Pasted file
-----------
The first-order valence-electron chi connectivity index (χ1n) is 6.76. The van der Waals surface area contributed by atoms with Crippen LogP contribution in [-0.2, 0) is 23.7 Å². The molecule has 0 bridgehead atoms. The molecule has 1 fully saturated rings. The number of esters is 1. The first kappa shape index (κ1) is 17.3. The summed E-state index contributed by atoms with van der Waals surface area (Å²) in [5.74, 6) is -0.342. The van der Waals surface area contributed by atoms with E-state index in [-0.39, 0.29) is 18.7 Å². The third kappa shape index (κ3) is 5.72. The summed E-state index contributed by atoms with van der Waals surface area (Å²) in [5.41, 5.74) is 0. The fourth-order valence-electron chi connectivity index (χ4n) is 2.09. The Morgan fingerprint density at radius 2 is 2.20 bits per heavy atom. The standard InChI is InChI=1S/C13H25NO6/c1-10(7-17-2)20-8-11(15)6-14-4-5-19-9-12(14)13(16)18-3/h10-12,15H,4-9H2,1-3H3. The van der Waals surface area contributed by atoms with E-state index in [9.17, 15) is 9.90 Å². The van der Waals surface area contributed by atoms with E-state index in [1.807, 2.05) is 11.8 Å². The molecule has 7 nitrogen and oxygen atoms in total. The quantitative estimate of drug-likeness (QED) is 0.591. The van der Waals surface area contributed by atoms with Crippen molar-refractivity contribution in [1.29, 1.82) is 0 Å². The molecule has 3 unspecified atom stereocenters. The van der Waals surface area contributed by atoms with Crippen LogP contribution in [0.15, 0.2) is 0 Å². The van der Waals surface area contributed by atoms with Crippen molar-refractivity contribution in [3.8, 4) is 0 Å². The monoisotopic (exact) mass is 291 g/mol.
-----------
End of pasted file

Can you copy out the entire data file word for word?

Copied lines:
The first-order valence-electron chi connectivity index (χ1n) is 6.76. The van der Waals surface area contributed by atoms with Crippen LogP contribution in [-0.2, 0) is 23.7 Å². The molecule has 0 bridgehead atoms. The molecule has 1 fully saturated rings. The number of esters is 1. The first kappa shape index (κ1) is 17.3. The summed E-state index contributed by atoms with van der Waals surface area (Å²) in [5.74, 6) is -0.342. The van der Waals surface area contributed by atoms with E-state index in [-0.39, 0.29) is 18.7 Å². The third kappa shape index (κ3) is 5.72. The summed E-state index contributed by atoms with van der Waals surface area (Å²) in [5.41, 5.74) is 0. The fourth-order valence-electron chi connectivity index (χ4n) is 2.09. The Morgan fingerprint density at radius 2 is 2.20 bits per heavy atom. The standard InChI is InChI=1S/C13H25NO6/c1-10(7-17-2)20-8-11(15)6-14-4-5-19-9-12(14)13(16)18-3/h10-12,15H,4-9H2,1-3H3. The van der Waals surface area contributed by atoms with E-state index in [9.17, 15) is 9.90 Å². The van der Waals surface area contributed by atoms with E-state index in [1.807, 2.05) is 11.8 Å². The molecule has 7 nitrogen and oxygen atoms in total. The quantitative estimate of drug-likeness (QED) is 0.591. The van der Waals surface area contributed by atoms with Crippen molar-refractivity contribution in [1.29, 1.82) is 0 Å². The molecule has 3 unspecified atom stereocenters. The van der Waals surface area contributed by atoms with Crippen LogP contribution in [0.15, 0.2) is 0 Å². The van der Waals surface area contributed by atoms with Crippen molar-refractivity contribution in [3.8, 4) is 0 Å². The monoisotopic (exact) mass is 291 g/mol.